At CDL, we like to say we are collaborative and innovative by nature, because we were formed in 1997 out of the UC libraries’ tradition of working together to do things that could not be done by a single library alone. It has been a powerful formula over the years. A new question arises, though, in today’s Google-paced environment, whether or not it is possible to be both collaborative and agile.

Image courtesy of Keystone-Mast Collection, UCR/California Museum of Photography, University of California at Riverside.

This is not a trivial debate, because even the academic world is increasingly driven by the speed to market of downloadable apps for laptops and mobile devices. In the agile world…or at least, among the managers of (and consultants to) the tech folks in the agile world…there is some discussion of what is called “management agility.” This heady stuff actually appears to be a code word for infusing business decision-making with just-in-time statistics. The truly agile will adopt decentralized decision-making models, putting the power to make or break the business into the hands of the people who are closest to the work itself.

Running counter to this model is the great momentum toward building services at the network level. In order to do this, CDL–a collaboration itself–has joined with other universities and research institutions in several major network-level super-collaborations, you might call them.

So, this means that we, and our partners, have super-sized collaborative decision-making structures and super-sized strategic planning structures. Sounds more like a recipe for atherosclerosis than agility, doesn’t it?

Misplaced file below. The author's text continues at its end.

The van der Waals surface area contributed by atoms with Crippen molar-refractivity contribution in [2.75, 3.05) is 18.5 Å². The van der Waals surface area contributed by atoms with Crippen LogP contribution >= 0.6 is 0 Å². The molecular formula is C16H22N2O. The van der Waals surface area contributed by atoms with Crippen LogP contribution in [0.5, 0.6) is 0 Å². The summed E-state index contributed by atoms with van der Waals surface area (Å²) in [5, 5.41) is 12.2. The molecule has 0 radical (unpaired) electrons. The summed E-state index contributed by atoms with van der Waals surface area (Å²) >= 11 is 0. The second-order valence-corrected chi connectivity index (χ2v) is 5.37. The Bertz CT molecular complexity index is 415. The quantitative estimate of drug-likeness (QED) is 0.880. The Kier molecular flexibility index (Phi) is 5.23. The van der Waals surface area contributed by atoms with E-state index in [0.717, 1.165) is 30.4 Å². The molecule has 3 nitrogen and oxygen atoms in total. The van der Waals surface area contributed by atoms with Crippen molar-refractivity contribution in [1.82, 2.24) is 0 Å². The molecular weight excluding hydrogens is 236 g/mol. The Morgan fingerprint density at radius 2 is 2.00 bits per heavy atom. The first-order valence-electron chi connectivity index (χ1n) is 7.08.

We don’t have any choice but to face this challenge. We must join together in these network-level initiatives in order to achieve both the economies of scale and the breadth of coverage and vision they afford us. Therefore, we have to seek every opportunity to streamline our collective processes so that we don’t come so late to the party, we’re only in time to pick up the recycling.

Here are some of the things that this means in practice:

  • We are working to infuse our collective decision-making with statistics, so that we can make more informed (and, we hope, better) decisions. An example of this is the value-based strategy developed for journal renewal assessment.
  • In our network level collaborations, we work to fashion organizations that have mechanisms both for long-range thinking, such as strategic planning, and also short time-frame operational decision-making. An example of this is the governance of HathiTrust.
  • And, as we work with these and other efforts, we are now consciously asking ourselves, is there a quicker way to do this? Can a smaller group be deputized to make this decision? Can we fast-tract this inquiry, process, or project?

These are works in progress, and we move forward and then take steps backwards. Sometimes communications break down, or decision-making bogs down. But it is critically important that we are on this path, along with our partners. What other ideas do you have?